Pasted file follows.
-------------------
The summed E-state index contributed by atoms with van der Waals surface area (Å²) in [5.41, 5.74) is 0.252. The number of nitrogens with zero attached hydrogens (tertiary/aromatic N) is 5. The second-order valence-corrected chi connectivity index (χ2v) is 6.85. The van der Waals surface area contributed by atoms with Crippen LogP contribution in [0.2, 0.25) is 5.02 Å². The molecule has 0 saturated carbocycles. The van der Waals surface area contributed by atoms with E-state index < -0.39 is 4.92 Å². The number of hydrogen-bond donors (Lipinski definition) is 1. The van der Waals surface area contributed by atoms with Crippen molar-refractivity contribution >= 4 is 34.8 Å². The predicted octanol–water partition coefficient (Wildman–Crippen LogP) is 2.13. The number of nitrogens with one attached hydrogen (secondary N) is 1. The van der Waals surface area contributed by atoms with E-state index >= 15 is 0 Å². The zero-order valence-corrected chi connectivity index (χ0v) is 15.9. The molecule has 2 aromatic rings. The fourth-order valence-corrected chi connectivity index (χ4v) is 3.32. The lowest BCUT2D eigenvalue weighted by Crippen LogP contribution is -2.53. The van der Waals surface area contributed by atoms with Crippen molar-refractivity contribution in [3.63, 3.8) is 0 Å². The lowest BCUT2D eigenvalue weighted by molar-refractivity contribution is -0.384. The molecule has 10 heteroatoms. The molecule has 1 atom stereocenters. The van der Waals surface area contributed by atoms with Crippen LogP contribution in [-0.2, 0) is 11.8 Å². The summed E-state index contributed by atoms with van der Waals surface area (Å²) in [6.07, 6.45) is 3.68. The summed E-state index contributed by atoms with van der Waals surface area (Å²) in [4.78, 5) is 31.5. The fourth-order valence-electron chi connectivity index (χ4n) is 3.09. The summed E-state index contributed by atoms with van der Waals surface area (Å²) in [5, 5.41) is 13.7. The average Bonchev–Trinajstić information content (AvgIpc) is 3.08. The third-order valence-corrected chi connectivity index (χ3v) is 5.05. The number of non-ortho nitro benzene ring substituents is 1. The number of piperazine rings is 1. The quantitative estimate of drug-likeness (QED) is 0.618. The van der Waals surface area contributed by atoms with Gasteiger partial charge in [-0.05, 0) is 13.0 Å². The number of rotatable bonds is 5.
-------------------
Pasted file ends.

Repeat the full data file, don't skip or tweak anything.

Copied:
The summed E-state index contributed by atoms with van der Waals surface area (Å²) in [5.41, 5.74) is 0.252. The number of nitrogens with zero attached hydrogens (tertiary/aromatic N) is 5. The second-order valence-corrected chi connectivity index (χ2v) is 6.85. The van der Waals surface area contributed by atoms with Crippen LogP contribution in [0.2, 0.25) is 5.02 Å². The molecule has 0 saturated carbocycles. The van der Waals surface area contributed by atoms with E-state index < -0.39 is 4.92 Å². The number of hydrogen-bond donors (Lipinski definition) is 1. The van der Waals surface area contributed by atoms with Crippen molar-refractivity contribution >= 4 is 34.8 Å². The predicted octanol–water partition coefficient (Wildman–Crippen LogP) is 2.13. The number of nitrogens with one attached hydrogen (secondary N) is 1. The van der Waals surface area contributed by atoms with E-state index >= 15 is 0 Å². The zero-order valence-corrected chi connectivity index (χ0v) is 15.9. The molecule has 2 aromatic rings. The fourth-order valence-corrected chi connectivity index (χ4v) is 3.32. The lowest BCUT2D eigenvalue weighted by Crippen LogP contribution is -2.53. The van der Waals surface area contributed by atoms with Crippen molar-refractivity contribution in [3.63, 3.8) is 0 Å². The lowest BCUT2D eigenvalue weighted by molar-refractivity contribution is -0.384. The molecule has 10 heteroatoms. The molecule has 1 atom stereocenters. The van der Waals surface area contributed by atoms with Crippen LogP contribution in [-0.2, 0) is 11.8 Å². The summed E-state index contributed by atoms with van der Waals surface area (Å²) in [6.07, 6.45) is 3.68. The summed E-state index contributed by atoms with van der Waals surface area (Å²) in [4.78, 5) is 31.5. The fourth-order valence-electron chi connectivity index (χ4n) is 3.09. The summed E-state index contributed by atoms with van der Waals surface area (Å²) in [5, 5.41) is 13.7. The average Bonchev–Trinajstić information content (AvgIpc) is 3.08. The third-order valence-corrected chi connectivity index (χ3v) is 5.05. The number of non-ortho nitro benzene ring substituents is 1. The number of piperazine rings is 1. The quantitative estimate of drug-likeness (QED) is 0.618. The van der Waals surface area contributed by atoms with Gasteiger partial charge in [-0.05, 0) is 13.0 Å². The number of rotatable bonds is 5.